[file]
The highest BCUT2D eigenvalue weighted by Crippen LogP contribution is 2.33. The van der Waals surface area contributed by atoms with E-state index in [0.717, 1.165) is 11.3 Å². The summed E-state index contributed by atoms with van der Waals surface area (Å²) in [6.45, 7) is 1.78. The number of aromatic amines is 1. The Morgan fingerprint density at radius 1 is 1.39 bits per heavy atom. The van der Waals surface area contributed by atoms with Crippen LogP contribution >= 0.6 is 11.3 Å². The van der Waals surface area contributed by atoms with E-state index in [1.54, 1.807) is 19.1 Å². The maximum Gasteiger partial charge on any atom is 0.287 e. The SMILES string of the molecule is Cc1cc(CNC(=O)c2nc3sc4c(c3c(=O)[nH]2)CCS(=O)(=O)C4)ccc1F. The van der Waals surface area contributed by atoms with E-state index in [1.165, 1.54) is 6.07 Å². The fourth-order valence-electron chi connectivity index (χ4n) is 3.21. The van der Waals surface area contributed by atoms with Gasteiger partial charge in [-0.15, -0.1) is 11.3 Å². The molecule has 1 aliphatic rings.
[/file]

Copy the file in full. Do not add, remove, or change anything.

The highest BCUT2D eigenvalue weighted by Crippen LogP contribution is 2.33. The van der Waals surface area contributed by atoms with E-state index in [0.717, 1.165) is 11.3 Å². The summed E-state index contributed by atoms with van der Waals surface area (Å²) in [6.45, 7) is 1.78. The number of aromatic amines is 1. The Morgan fingerprint density at radius 1 is 1.39 bits per heavy atom. The van der Waals surface area contributed by atoms with Crippen LogP contribution >= 0.6 is 11.3 Å². The van der Waals surface area contributed by atoms with E-state index in [1.54, 1.807) is 19.1 Å². The maximum Gasteiger partial charge on any atom is 0.287 e. The SMILES string of the molecule is Cc1cc(CNC(=O)c2nc3sc4c(c3c(=O)[nH]2)CCS(=O)(=O)C4)ccc1F. The van der Waals surface area contributed by atoms with E-state index in [1.165, 1.54) is 6.07 Å². The fourth-order valence-electron chi connectivity index (χ4n) is 3.21. The van der Waals surface area contributed by atoms with Gasteiger partial charge in [-0.15, -0.1) is 11.3 Å². The molecule has 1 aliphatic rings.